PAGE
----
On April 18, the School of Sciences hosted the Tennessee Academy of Sciences Middle Collegiate Division Meeting for the second straight year. Dr. Nick Ragsdale, assistant professor of biology and the meeting coordinator, indicated that Belmont student participation had increased from 43 abstracts in 2008 to 55 abstracts in 2009. Students presented their work in topics ranging from geology to cancer biology. Out of eight sections, Belmont students won 1st, 2nd or 3rd in the Entomology, Animal & Cellular Behavior, Neuroscience, Immunology/Microbiology and Zoology/Geology sections. The School of Sciences will also host the 2010 Tennessee Academy of Sciences Middle Collegiate Division Meeting.
Belmont’s oral presentation winners included:
Second Place: Andrew E. Wicke. Macroinvertebrate Diversity and Water Quality at a Trout Hatchery Stream Entering the Obey River, Clay County, Tennessee.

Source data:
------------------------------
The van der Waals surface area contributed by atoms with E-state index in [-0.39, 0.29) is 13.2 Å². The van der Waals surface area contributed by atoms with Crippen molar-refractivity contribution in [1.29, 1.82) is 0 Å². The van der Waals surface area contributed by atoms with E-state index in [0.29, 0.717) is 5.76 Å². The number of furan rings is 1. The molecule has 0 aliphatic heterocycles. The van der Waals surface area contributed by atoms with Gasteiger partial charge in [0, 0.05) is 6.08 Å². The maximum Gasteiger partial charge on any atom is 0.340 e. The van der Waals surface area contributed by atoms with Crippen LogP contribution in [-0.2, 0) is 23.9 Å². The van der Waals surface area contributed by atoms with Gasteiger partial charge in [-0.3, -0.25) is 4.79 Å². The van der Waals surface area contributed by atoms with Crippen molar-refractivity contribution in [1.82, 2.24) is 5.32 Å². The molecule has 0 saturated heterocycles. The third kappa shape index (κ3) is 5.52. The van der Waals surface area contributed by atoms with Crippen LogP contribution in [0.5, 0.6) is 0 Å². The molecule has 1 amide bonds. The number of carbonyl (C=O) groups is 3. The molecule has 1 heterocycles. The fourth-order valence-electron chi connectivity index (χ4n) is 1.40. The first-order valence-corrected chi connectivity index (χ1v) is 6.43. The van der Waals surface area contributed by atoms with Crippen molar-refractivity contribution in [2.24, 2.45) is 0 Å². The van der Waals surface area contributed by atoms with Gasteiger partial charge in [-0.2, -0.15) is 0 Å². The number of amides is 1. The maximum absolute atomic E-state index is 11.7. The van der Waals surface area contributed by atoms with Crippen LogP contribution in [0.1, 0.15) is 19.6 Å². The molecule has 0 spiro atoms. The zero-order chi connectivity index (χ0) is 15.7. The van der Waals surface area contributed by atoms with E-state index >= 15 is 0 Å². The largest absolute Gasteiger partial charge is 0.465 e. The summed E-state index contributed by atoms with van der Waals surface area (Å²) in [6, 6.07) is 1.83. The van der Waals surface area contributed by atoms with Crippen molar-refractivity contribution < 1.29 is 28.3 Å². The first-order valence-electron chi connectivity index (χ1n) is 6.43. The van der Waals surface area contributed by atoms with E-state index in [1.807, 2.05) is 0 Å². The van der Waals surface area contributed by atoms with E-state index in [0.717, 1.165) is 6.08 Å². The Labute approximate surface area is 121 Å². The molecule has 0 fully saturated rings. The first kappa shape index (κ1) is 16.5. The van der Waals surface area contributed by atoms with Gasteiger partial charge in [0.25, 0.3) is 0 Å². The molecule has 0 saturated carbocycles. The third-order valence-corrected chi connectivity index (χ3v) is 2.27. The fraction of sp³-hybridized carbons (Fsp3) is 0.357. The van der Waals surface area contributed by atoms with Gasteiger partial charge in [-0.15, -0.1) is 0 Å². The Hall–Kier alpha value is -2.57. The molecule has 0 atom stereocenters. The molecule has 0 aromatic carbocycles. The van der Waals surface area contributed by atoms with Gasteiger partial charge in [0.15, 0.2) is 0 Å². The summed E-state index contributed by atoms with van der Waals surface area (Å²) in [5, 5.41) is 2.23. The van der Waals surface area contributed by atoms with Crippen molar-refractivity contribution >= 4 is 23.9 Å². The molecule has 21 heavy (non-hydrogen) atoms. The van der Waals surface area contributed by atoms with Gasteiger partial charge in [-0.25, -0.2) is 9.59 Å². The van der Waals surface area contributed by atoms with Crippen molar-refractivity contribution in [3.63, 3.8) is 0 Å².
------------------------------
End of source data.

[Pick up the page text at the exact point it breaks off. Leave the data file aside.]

Third Place: William Baugher. Aquatic Macro Invertebrates and the Distribution of Ambystoma Barbouri in Central Tennessee.
Biology: Animal and Cellular Behavior
First Place: Lauren Oeser. Specificity of Anti-Predator Behavior in Streamside Salamander Larvae.
Third Place: M. Christina Inman. Investigating a Possible Connection Between Pathogen Avoidance and Reproductive output of Caenorhabditis elegance.
First Place: Robert Gibson. The Effects of 6-Hydroxydopamine, Sulpiride and Sch-23390 on Locomotion in Caenorhabditis elegans.
Second Place: Brittany L. Myers Blocking the Effects of 6-Ohda in Caenorhabditis Elegans.
Immunology and Microbiology
First Place: Mollie A. Schlarman. Presence of Pbp2a Protein in Methicillin-Resistant Staphylococcus Aureus Isolates Containing the Mec-a Gene.
Second Place: Alaia L. Williams. Incidence of Methiciliin-Resistant Staphylococcus Aureus in Belmont University Dormitories.
Second Place: Alaina Reagan. A Phylogeny for the Salamander Family Ambystomatidae Based on a Nuclear Marker.
Third Place: Audrey S. Henson. Resolving Conflicts in Ambystomatid Salamander Phylogeny with Nuclear Dna.